When it comes to Fortnite, the winner takes it all.
One-hundred players start each match, dressed as their favourite characters and dreaming of glory, but only the last one standing claims victory and earns the right to dance over their opponents.
His fight is far from over yet, but the boss of the studio behind it, Epic’s Tim Sweeney, is in a similarly celebratory mood after a major court victory over Google – one driven by Fortnite‘s success.
The game has become a cultural phenomenon since 2017, branching out to host virtual concerts featuring stars like Ariana Grande, special events to mark major film releases such as Star Wars, and just this week launching a Lego collaboration that saw more than 2.4 million people building online at the same time.
Last month it drew in a record 45 million players in one day, outstripping the population of most countries.
Sweeney’s battle royale
Fortnite’s done all this despite being locked out of two of the world’s most popular gaming marketplaces. It’s been absent from Apple‘s App Store and the Google Play Store for years because of Sweeney’s opposition to how they dominate the mobile business.
The App Store is the only way to get apps on iPhone, while Google’s dominates Android. Sweeney believes both are anticompetitive compared to somewhere like the PC gaming space, where Epic’s own store competes against market leader Steam and others.
Apple and Google also charge a commission of between 15-30% on transactions within apps. Fortnite is free, but generates enormous amounts of cash through items players can buy to customise their avatars and Sweeney would like more of that money to go to Epic.
When he tried to bypass the policy on both stores in 2020, they kicked Fortnite off. Sweeney clearly anticipated as much, responding with a lavish campaign video spoofing Apple’s famous 1984-style advert for the original Macintosh computer.
He has committed huge time and money to taking the fight to both companies, under the banner of a campaign dubbed Project Liberty. The Google court battle dates back to 2020, and will drag on after the search giant said it would appeal the jury’s verdict that it’s been abusing its position as the Android market leader.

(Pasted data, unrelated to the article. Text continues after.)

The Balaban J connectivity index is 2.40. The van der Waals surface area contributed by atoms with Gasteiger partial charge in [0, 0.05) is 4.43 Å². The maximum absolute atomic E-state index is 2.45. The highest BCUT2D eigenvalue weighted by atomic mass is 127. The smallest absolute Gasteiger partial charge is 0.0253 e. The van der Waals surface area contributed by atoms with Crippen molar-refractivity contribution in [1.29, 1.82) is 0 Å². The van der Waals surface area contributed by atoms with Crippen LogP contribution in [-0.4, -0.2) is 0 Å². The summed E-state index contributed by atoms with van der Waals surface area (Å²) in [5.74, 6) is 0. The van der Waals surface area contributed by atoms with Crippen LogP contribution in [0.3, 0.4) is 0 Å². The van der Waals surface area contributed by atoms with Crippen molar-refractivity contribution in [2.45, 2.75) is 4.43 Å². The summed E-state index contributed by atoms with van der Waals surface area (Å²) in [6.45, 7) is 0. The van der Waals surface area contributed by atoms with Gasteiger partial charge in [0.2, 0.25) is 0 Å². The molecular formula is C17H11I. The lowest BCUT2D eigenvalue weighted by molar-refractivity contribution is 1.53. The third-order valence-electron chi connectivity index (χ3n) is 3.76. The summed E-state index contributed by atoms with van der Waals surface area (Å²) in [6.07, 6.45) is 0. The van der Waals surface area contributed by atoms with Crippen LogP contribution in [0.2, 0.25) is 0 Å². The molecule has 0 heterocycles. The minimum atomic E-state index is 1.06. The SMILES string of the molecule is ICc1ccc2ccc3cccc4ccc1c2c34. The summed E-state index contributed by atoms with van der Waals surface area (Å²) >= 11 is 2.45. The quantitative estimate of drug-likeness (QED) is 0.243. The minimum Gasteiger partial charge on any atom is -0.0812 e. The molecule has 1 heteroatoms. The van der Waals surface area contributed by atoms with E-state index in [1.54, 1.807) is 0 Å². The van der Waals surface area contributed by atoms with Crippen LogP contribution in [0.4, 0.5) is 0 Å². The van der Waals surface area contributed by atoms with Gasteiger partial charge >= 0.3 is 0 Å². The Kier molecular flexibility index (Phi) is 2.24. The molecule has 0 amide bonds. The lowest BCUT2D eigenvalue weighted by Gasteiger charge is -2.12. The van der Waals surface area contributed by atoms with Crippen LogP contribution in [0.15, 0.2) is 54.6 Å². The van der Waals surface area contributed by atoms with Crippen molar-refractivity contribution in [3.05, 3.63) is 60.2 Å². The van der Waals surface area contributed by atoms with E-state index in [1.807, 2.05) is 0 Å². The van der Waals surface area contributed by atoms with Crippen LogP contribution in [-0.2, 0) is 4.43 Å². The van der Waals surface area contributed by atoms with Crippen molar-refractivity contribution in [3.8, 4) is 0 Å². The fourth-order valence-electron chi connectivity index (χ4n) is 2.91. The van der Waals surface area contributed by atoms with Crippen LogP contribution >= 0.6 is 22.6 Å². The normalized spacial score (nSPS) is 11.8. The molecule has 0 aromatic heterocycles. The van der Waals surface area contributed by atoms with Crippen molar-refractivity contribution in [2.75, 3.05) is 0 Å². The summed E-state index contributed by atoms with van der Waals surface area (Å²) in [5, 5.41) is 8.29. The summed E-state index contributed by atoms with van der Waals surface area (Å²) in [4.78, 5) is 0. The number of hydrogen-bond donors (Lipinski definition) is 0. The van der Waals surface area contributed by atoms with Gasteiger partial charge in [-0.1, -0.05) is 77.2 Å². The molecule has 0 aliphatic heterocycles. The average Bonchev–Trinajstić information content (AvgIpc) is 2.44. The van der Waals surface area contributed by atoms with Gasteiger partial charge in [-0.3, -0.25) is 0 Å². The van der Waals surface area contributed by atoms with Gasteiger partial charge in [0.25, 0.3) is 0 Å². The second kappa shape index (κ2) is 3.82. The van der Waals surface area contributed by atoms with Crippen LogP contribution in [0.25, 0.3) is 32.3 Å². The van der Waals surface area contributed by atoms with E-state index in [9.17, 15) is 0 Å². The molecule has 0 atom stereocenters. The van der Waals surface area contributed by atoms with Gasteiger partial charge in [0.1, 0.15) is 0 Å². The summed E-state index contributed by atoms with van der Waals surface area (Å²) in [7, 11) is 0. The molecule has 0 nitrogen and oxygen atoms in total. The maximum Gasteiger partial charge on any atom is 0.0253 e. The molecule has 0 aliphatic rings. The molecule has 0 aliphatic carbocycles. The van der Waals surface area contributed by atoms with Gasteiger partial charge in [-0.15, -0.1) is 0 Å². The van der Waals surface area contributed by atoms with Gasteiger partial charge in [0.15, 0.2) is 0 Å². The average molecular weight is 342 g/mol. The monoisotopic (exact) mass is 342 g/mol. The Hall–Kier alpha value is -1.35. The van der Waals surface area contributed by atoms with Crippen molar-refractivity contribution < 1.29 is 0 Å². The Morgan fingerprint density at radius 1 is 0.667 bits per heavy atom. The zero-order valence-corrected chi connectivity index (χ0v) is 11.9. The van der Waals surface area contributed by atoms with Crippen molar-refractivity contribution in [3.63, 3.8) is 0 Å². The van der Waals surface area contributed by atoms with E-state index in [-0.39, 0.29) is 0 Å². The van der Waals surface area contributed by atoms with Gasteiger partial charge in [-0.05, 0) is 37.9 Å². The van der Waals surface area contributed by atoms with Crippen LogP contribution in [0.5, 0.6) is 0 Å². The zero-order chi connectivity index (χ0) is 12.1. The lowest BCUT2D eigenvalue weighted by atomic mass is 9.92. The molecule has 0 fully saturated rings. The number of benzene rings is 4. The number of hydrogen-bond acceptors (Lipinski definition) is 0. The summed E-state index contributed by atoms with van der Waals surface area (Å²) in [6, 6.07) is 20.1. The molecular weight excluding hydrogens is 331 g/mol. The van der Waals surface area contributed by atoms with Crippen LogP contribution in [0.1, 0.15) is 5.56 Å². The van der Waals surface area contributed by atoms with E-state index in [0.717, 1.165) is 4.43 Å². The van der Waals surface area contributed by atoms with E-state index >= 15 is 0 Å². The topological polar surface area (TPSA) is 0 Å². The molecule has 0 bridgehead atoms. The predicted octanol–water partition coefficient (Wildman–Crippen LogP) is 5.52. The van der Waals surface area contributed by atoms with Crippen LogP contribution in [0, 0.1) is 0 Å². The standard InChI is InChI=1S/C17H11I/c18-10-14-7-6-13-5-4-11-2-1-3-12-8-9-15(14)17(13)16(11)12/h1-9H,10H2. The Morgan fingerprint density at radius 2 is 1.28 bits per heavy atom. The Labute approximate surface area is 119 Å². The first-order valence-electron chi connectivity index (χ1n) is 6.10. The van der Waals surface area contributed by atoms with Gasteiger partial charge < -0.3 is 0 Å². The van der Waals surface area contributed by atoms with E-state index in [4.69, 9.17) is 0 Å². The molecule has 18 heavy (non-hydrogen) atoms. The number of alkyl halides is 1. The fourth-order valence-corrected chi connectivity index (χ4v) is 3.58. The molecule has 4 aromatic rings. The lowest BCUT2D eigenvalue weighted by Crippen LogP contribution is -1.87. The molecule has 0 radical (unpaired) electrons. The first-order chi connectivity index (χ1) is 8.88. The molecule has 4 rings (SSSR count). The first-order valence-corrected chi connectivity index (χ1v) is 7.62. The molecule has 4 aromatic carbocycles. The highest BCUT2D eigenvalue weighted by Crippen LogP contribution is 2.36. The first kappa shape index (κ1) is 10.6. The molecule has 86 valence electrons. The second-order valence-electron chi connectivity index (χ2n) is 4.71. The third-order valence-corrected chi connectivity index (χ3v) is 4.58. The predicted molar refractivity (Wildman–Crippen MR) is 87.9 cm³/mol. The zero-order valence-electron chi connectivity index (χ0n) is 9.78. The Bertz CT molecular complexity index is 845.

A similarly bad-tempered legal fight with Apple took place in 2021, though that went against Epic.
It’s all part of Sweeney’s mission to turn Fortnite into a platform of its own. Not just a shooting game where players fight each other, but a digital second life where they turn up to concerts with friends, build houses together, and even make their own games within it. Yes, he’s described it as a “metaverse”.
Upon launching Project Liberty, Sweeney told CNN his company felt “stifled” by Apple and Google. He said “open platforms are the key to free markets and the future of computing”.
Whether out of genuine desire to share the wealth around, or to prove a point, Epic distributes 40% of the cash it generates from player-made content with creators.
The company’s PC store is also notably generous to developers, giving them an 88-12 split of money they make through game sales.
And the firm has long benefitted from the Unreal game engine – a toolkit licensed out to studios to make games. It produces such realistic visuals that it’s also used for films and TV, and will likely become more popular after its main competitor Unity was thrown into disarray by controversial price changes.
Read more gaming features:
Last year’s biggest film returns in video game form
Childhood fans are now making Call Of Duty themselves
Meet the man behind gaming’s most infamously violent series
Big bets yet to pay off…
Epic had an estimated value of $32bn (£25bn) last year – still dwarfed by Apple ($3trn) and Google’s parent firm Alphabet ($1.6trn), but it’s one of the world’s biggest game companies.
Given Sweeney founded the company out of his parents’ house in 1991, it’s been quite the meteoric rise.
But Epic’s revenues are not where they were. Until last month’s resurgence, Fortnite’s player base was down, not helped by the company having nuked its own audience on iPhone and Android.
Its PC games store is also yet to turn a profit years after launch. Epic has also made a number of acquisitions, like former Guitar Hero studio Harmonix, and paid big money to make some releases exclusive to their store.
…with devastating results
Sweeney admitted back in October the company had long been “spending way more money than we earn”, partly blaming the commitment to its revenue-sharing policies.
It led to him laying off 830 employees, some 16% of the firm’s workforce. In a year that’s seen the gaming industry battered by a raft of job cuts, it was a strikingly high number.
But nothing will likely get in the way of his crusade. He’ll hope his win against Google in the US and the EU taking an increasingly tough stance on tech monopolies are signs the tide is changing – and his position will be vindicated.
Unlike in Fortnite, he’ll hope not to be the last one standing at Epic by the time it happens.